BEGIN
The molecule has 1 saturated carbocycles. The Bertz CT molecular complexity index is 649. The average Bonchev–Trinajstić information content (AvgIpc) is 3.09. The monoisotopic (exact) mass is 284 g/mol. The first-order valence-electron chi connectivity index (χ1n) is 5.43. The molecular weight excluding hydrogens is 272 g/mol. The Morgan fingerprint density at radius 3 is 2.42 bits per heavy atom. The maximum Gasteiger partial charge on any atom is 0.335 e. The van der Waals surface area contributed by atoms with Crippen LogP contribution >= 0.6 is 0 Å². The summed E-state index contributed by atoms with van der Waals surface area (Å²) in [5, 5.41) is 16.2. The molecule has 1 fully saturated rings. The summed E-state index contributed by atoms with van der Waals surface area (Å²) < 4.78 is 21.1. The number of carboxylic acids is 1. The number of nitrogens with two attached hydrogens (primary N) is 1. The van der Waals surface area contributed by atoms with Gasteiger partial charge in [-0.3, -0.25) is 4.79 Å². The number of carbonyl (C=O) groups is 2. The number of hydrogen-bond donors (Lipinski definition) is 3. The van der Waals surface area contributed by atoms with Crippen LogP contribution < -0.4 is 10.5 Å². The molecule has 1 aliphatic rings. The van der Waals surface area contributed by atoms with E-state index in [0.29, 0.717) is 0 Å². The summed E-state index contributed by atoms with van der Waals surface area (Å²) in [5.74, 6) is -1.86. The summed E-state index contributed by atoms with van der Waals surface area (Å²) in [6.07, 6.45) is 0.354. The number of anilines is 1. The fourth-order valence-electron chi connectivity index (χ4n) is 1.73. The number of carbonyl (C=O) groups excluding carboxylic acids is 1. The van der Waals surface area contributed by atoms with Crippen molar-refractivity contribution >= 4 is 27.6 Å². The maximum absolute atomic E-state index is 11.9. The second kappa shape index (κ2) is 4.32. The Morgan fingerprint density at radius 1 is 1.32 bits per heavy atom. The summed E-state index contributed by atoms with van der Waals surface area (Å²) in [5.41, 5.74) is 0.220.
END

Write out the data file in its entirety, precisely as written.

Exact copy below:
The molecule has 1 saturated carbocycles. The Bertz CT molecular complexity index is 649. The average Bonchev–Trinajstić information content (AvgIpc) is 3.09. The monoisotopic (exact) mass is 284 g/mol. The first-order valence-electron chi connectivity index (χ1n) is 5.43. The molecular weight excluding hydrogens is 272 g/mol. The Morgan fingerprint density at radius 3 is 2.42 bits per heavy atom. The maximum Gasteiger partial charge on any atom is 0.335 e. The van der Waals surface area contributed by atoms with Crippen LogP contribution >= 0.6 is 0 Å². The summed E-state index contributed by atoms with van der Waals surface area (Å²) in [5, 5.41) is 16.2. The molecule has 1 fully saturated rings. The summed E-state index contributed by atoms with van der Waals surface area (Å²) < 4.78 is 21.1. The number of carboxylic acids is 1. The number of nitrogens with two attached hydrogens (primary N) is 1. The van der Waals surface area contributed by atoms with Gasteiger partial charge in [-0.3, -0.25) is 4.79 Å². The number of carbonyl (C=O) groups is 2. The number of hydrogen-bond donors (Lipinski definition) is 3. The van der Waals surface area contributed by atoms with Crippen LogP contribution < -0.4 is 10.5 Å². The molecule has 1 aliphatic rings. The van der Waals surface area contributed by atoms with E-state index in [0.29, 0.717) is 0 Å². The summed E-state index contributed by atoms with van der Waals surface area (Å²) in [5.74, 6) is -1.86. The summed E-state index contributed by atoms with van der Waals surface area (Å²) in [6.07, 6.45) is 0.354. The number of anilines is 1. The fourth-order valence-electron chi connectivity index (χ4n) is 1.73. The number of carbonyl (C=O) groups excluding carboxylic acids is 1. The van der Waals surface area contributed by atoms with Crippen molar-refractivity contribution >= 4 is 27.6 Å². The maximum absolute atomic E-state index is 11.9. The second kappa shape index (κ2) is 4.32. The Morgan fingerprint density at radius 1 is 1.32 bits per heavy atom. The summed E-state index contributed by atoms with van der Waals surface area (Å²) in [5.41, 5.74) is 0.220.